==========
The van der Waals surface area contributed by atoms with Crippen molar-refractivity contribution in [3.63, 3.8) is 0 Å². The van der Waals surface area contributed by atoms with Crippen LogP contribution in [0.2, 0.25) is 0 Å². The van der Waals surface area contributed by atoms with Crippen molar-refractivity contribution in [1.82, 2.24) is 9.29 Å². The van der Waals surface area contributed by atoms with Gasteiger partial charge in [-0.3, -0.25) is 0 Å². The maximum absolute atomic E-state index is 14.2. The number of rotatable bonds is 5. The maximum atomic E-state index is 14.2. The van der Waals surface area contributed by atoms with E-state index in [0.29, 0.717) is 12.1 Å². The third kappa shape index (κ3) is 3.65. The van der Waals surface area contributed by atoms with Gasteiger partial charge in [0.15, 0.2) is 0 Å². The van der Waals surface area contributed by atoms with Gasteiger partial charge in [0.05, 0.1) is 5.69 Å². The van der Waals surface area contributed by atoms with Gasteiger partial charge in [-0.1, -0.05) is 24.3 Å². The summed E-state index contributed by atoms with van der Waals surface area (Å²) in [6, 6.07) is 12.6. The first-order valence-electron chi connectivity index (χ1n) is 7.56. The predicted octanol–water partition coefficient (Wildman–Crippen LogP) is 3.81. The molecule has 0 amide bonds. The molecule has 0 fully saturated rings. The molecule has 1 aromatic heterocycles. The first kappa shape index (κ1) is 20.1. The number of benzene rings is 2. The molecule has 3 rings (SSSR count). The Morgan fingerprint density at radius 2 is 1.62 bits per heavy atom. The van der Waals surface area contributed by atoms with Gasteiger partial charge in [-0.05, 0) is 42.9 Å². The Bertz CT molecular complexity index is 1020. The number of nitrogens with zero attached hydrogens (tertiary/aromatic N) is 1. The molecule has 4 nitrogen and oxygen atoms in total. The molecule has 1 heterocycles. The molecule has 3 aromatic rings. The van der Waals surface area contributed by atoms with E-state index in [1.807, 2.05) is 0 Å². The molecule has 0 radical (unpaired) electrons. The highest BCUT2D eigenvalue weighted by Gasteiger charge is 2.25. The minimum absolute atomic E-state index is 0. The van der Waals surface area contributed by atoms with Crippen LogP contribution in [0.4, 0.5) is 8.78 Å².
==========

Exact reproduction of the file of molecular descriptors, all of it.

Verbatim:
The van der Waals surface area contributed by atoms with Crippen molar-refractivity contribution in [3.63, 3.8) is 0 Å². The van der Waals surface area contributed by atoms with Crippen LogP contribution in [0.2, 0.25) is 0 Å². The van der Waals surface area contributed by atoms with Crippen molar-refractivity contribution in [1.82, 2.24) is 9.29 Å². The van der Waals surface area contributed by atoms with Gasteiger partial charge in [-0.3, -0.25) is 0 Å². The maximum absolute atomic E-state index is 14.2. The number of rotatable bonds is 5. The maximum atomic E-state index is 14.2. The van der Waals surface area contributed by atoms with E-state index in [0.29, 0.717) is 12.1 Å². The third kappa shape index (κ3) is 3.65. The van der Waals surface area contributed by atoms with Gasteiger partial charge in [0.15, 0.2) is 0 Å². The van der Waals surface area contributed by atoms with Gasteiger partial charge in [0.05, 0.1) is 5.69 Å². The van der Waals surface area contributed by atoms with Gasteiger partial charge in [-0.1, -0.05) is 24.3 Å². The summed E-state index contributed by atoms with van der Waals surface area (Å²) in [6, 6.07) is 12.6. The first-order valence-electron chi connectivity index (χ1n) is 7.56. The predicted octanol–water partition coefficient (Wildman–Crippen LogP) is 3.81. The molecule has 0 amide bonds. The molecule has 0 fully saturated rings. The molecule has 1 aromatic heterocycles. The first kappa shape index (κ1) is 20.1. The number of benzene rings is 2. The molecule has 3 rings (SSSR count). The Morgan fingerprint density at radius 2 is 1.62 bits per heavy atom. The van der Waals surface area contributed by atoms with Gasteiger partial charge in [-0.05, 0) is 42.9 Å². The Bertz CT molecular complexity index is 1020. The number of nitrogens with zero attached hydrogens (tertiary/aromatic N) is 1. The molecule has 4 nitrogen and oxygen atoms in total. The molecule has 1 heterocycles. The molecule has 3 aromatic rings. The van der Waals surface area contributed by atoms with E-state index in [1.807, 2.05) is 0 Å². The molecule has 0 radical (unpaired) electrons. The highest BCUT2D eigenvalue weighted by Gasteiger charge is 2.25. The minimum absolute atomic E-state index is 0. The van der Waals surface area contributed by atoms with Crippen LogP contribution in [0.4, 0.5) is 8.78 Å².